Weekend Reading on the Megabus

We took the Megabus to Chicago on the occasion of the Aged P’s 95th birthday. It was our first trip on the new convenience and we thought it was particularly fitting that the book we were able to read since we weren’t driving was So Cold the River by Michael Koryta which is about eerie events in Southern Indiana, which we were crossing AT THAT VERY MOMENT! So it was, like, a megaliterary moment. It would have been even eerier if our route had taken us anywhere near French Lick where Koryta’s goings-on were going on, but we were pretty darn close.

Should you read the Koryta? Only if you are willing to swallow a little Hoosier magical realism. We have to ask, why should it be harder to swallow Midwestern magic than it is to swallow Latin American magic? Hmm? Or the Greek mythology John Banville stirred into his latest? Is North America permanently to be a magical dead zone amongst serious readers? We are most interested in your thoughts.

We didn’t try the megawifi, by the way. We were perfectly happy with our book going up and big fat Tribune coming back. But it’s nice to know that we could have if we would have.

Gastronomic note: Megabus stops for meals at McDonald’s. We were glad we had packed a lunch.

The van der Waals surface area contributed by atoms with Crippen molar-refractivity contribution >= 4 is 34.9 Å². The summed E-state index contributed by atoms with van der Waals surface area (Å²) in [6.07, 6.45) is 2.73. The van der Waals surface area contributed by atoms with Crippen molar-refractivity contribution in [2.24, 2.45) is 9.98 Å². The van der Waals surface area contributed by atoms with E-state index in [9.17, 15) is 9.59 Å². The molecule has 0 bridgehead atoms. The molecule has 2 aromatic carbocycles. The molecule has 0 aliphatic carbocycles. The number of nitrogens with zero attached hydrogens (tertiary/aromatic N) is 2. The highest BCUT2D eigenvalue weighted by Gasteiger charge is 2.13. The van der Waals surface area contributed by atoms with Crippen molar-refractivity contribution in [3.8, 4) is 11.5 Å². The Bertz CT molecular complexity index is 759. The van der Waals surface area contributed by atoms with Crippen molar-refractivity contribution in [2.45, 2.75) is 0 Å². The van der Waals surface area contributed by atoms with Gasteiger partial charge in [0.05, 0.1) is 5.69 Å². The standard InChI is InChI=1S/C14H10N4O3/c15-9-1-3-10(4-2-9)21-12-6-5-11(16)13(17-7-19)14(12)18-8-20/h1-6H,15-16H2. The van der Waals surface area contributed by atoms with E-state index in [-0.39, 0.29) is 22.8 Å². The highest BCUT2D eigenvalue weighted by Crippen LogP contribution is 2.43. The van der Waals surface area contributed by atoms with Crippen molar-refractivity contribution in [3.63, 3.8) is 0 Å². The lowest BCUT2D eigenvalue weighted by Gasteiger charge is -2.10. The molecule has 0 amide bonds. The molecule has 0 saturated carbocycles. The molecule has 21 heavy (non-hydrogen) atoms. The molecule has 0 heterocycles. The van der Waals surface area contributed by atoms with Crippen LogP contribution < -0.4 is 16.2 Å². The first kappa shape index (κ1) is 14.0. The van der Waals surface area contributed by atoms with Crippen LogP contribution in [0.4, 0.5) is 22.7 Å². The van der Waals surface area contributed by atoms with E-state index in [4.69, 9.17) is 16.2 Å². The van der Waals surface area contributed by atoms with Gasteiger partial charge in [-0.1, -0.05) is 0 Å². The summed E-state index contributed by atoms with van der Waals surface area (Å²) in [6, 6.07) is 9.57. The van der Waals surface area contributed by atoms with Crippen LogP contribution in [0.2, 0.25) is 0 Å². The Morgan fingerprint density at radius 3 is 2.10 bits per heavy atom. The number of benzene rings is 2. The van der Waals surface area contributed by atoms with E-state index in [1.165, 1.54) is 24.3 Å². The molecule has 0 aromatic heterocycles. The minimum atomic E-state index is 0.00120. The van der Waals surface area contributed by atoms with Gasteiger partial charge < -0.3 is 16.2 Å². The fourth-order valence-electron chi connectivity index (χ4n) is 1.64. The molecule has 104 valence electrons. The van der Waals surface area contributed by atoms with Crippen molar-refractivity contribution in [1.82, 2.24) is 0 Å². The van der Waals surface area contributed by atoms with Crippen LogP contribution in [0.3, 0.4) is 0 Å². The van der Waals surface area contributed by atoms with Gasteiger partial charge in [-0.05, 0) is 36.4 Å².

-Nemo Wolfe

Published in: on August 2, 2010 at 10:11 am  Comments (5)  

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5 CommentsLeave a comment

  1. Ah, the Megabus…Have finished many novels on that top deck. Book seems interesting, and I’m always looking for authors/books Ive never heard of before. Hope to check it out soon!

  2. We want to live long enough to read War and Peace on high speed rail in the U.S.

  3. Perhaps the reason why Latin American magic (or Greek mythology) is more readily accepted is because it’s just done better than American magic. I think the trick to writing about magic is to act like it isn’t magic. Like you have to weave it in such a way that just seems a natural part of the world of the novel. Am I making any sense? The Latin American writers that I’ve read seem really adept at doing this. And Greek mythology was the religion of ancient Greeks, so it was an everyday part of their world.

  4. For what it’s worth, Juanita, I think any chance for magic in the U.S. or its literature got wiped out when Andrew Jackson carried out his ethnic cleansing.

  5. Magical realism in North America is alive and well! I direct you to Neil Gaiman’s brilliant “American Gods” and “Anasasi Boys,” or Ed Vega’s intriguing “The Lamentable Journey of Omaha Bigelow into the Impenetrable Loisaida Jungle.” But thanks for the word on the novel set in French Lick, I’ll definitely read it!

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